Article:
Flexible working here to stay but alarm bells are ringing as we exit the pandemic

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Source: Unsplash/Sigmund.

For the first time, flexible working is poised to be the predominant way of working for Australia’s CBD workers once the pandemic is behind us. But a new national survey of Australian knowledge workers, conducted by the Centre for the New Workforce at Swinburne University of Technology, should raise alarm bells as we start to plan our long-term return to the office.

Almost every worker we surveyed wants some form of flexible arrangements. When asked the ideal number of days of work each week in the office post pandemic: home-based workers want 1.5 days each week, office-based workers 3.7 days, and flexible workers 2.8 days.

Flexible work Swinburne research 1

Source: supplied.

And this is not just a nice-to-have; flexible working is emerging as a deal breaker. More than two in five knowledge workers (43%) said they would leave their employer if not offered flexible working arrangements for an employer who did.

Flexible work days in office Swinburne

Source: supplied.


But despite the rapid and growing expectations of almost all workers for flexible work, there are significant alarm bells that demand attention before we begin returning to the office.

Based on the experience of the last three months of work, flexible workers:

  • Feel the least connected to their organisation;
  • Feel the least supported and trusted at work;
  • Have the lowest levels of meaning and purpose at work; and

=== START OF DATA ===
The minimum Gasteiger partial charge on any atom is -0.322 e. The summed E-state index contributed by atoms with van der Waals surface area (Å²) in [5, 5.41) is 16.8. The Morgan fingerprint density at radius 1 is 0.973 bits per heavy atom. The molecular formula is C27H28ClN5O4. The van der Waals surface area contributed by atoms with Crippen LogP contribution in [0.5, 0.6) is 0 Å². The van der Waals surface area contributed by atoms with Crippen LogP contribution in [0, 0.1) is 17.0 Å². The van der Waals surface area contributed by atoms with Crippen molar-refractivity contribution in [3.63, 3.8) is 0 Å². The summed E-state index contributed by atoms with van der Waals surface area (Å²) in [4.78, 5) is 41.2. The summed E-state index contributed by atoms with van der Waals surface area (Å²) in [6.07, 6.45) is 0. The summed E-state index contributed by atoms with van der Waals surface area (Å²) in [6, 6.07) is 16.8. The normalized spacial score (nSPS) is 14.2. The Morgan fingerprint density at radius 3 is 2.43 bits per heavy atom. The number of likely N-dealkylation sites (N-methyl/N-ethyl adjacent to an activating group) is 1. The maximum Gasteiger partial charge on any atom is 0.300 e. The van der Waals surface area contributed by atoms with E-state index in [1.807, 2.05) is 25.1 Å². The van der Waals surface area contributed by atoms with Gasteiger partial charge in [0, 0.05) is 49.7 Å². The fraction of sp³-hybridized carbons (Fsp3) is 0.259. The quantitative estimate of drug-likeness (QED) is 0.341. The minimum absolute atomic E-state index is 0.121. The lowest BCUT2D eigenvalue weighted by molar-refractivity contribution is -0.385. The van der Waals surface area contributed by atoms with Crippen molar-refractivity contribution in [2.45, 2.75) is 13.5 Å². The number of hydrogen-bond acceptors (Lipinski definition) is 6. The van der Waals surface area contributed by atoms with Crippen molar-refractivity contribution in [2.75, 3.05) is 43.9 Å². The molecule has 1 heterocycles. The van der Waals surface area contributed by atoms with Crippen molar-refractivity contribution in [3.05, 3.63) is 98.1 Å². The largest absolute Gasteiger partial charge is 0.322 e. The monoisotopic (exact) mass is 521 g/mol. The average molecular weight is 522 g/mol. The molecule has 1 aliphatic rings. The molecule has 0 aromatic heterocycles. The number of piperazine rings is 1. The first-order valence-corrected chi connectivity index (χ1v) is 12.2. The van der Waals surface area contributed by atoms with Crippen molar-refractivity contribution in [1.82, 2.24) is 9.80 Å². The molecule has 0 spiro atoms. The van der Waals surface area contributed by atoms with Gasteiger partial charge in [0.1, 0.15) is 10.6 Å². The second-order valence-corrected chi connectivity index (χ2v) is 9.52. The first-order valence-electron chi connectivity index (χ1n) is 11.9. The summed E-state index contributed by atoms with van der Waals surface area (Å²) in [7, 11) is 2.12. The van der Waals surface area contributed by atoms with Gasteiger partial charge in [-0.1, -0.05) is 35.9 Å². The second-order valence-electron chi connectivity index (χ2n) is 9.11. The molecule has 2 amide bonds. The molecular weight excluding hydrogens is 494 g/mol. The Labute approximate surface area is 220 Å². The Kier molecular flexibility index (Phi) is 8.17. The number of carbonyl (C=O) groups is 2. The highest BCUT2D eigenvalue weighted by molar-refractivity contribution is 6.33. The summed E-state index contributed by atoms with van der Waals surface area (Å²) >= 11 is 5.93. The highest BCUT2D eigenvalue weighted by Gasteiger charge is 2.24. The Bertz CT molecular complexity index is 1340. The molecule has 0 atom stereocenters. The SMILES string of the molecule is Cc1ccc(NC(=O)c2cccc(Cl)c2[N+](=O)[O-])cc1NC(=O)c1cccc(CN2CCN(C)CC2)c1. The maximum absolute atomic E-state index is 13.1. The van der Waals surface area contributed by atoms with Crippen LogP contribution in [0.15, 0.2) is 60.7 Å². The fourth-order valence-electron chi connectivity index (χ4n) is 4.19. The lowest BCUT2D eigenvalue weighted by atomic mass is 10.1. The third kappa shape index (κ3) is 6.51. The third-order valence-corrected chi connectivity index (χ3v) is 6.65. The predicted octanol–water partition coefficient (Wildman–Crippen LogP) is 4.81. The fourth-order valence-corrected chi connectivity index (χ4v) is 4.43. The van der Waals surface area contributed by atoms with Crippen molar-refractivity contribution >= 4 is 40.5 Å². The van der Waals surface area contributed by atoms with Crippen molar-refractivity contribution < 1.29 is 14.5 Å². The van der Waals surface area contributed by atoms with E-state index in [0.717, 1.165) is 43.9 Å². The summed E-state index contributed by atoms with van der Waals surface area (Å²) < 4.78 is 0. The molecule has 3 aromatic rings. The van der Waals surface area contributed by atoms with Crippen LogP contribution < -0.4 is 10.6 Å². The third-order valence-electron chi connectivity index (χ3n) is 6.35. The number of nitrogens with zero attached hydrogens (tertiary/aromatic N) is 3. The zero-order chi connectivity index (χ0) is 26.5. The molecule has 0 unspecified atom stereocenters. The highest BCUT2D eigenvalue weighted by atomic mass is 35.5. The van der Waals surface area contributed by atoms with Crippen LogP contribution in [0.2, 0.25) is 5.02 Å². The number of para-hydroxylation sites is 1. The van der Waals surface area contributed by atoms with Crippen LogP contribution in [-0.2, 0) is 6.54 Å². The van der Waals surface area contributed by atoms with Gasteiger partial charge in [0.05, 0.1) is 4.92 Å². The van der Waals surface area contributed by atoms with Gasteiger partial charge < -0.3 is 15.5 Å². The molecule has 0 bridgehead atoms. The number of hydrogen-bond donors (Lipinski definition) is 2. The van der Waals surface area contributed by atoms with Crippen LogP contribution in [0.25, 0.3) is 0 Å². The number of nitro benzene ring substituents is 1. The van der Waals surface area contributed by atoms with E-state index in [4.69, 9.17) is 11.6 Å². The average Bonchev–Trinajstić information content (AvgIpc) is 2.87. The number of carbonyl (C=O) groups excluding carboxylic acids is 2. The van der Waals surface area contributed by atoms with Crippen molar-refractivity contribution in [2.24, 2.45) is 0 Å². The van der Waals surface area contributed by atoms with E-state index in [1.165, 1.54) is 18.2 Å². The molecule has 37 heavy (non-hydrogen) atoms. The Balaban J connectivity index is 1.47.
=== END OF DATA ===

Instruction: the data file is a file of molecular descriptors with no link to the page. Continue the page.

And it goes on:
• Report being the least able to work effectively and get things done.

To be competitive, to improve long-term productivity and to support employee wellbeing heading into another tumultuous year, employers need to look beyond the ‘how’ of flexible working and look at the ‘why’.

Flexible work dealbreaker Swinburne

Source: supplied.

Part of the solution is to prioritise work ideal for the home versus ideal for the office.

Consistent with the recent Productivity Commission report, we find home-based working is generally good for individual productivity — routine work, coordinating and completing tasks with teams, maintaining business as usual output. This should be the focus of home-based work in flexible arrangements.

By contrast the office must increasingly be where workers get to connect, collaborate, create and learn. Informal chats, teamwork, working across the organisation and brainstorming new ideas were all highlighted by workers as tasks that would be better performed in an office setting and may hold the key to effective flexible arrangements.

Overall, our research suggests we can give employees and employers what they want and need while hastening the return of CBD economies and sustainable corporate growth, by reimagining the office around human interactions that support meaningful connections, improve wellbeing, while driving value creation and productivity.


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